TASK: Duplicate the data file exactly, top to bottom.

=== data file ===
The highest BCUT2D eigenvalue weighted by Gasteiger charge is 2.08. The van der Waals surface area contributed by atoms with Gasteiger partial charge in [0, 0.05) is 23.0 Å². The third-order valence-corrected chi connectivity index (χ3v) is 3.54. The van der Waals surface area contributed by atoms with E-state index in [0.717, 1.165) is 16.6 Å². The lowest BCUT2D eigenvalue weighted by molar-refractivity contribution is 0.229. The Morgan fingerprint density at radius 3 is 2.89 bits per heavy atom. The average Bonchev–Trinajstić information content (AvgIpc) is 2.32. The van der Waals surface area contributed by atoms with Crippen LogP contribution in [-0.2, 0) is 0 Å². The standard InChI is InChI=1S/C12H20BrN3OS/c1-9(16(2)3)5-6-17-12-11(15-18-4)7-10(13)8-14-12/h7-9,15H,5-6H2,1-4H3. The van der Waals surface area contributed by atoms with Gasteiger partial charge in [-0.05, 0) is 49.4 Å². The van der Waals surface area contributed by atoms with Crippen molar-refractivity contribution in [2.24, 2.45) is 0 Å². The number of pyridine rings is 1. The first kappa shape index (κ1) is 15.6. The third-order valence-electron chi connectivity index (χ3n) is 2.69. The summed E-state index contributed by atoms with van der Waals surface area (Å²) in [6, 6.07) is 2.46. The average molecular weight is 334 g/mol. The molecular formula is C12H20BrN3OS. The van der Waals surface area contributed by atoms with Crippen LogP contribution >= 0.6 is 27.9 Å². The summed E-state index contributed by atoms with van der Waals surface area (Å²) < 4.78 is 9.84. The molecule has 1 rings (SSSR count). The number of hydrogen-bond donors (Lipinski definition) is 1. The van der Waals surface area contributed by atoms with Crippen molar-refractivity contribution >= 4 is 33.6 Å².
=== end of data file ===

The highest BCUT2D eigenvalue weighted by Gasteiger charge is 2.08. The van der Waals surface area contributed by atoms with Gasteiger partial charge in [0, 0.05) is 23.0 Å². The third-order valence-corrected chi connectivity index (χ3v) is 3.54. The van der Waals surface area contributed by atoms with E-state index in [0.717, 1.165) is 16.6 Å². The lowest BCUT2D eigenvalue weighted by molar-refractivity contribution is 0.229. The Morgan fingerprint density at radius 3 is 2.89 bits per heavy atom. The average Bonchev–Trinajstić information content (AvgIpc) is 2.32. The van der Waals surface area contributed by atoms with Crippen LogP contribution in [-0.2, 0) is 0 Å². The standard InChI is InChI=1S/C12H20BrN3OS/c1-9(16(2)3)5-6-17-12-11(15-18-4)7-10(13)8-14-12/h7-9,15H,5-6H2,1-4H3. The van der Waals surface area contributed by atoms with Gasteiger partial charge in [-0.05, 0) is 49.4 Å². The van der Waals surface area contributed by atoms with Crippen molar-refractivity contribution in [2.24, 2.45) is 0 Å². The number of pyridine rings is 1. The first kappa shape index (κ1) is 15.6. The third-order valence-electron chi connectivity index (χ3n) is 2.69. The summed E-state index contributed by atoms with van der Waals surface area (Å²) in [6, 6.07) is 2.46. The average molecular weight is 334 g/mol. The molecular formula is C12H20BrN3OS. The van der Waals surface area contributed by atoms with Crippen LogP contribution >= 0.6 is 27.9 Å². The summed E-state index contributed by atoms with van der Waals surface area (Å²) < 4.78 is 9.84. The molecule has 1 rings (SSSR count). The number of hydrogen-bond donors (Lipinski definition) is 1. The van der Waals surface area contributed by atoms with Crippen molar-refractivity contribution >= 4 is 33.6 Å².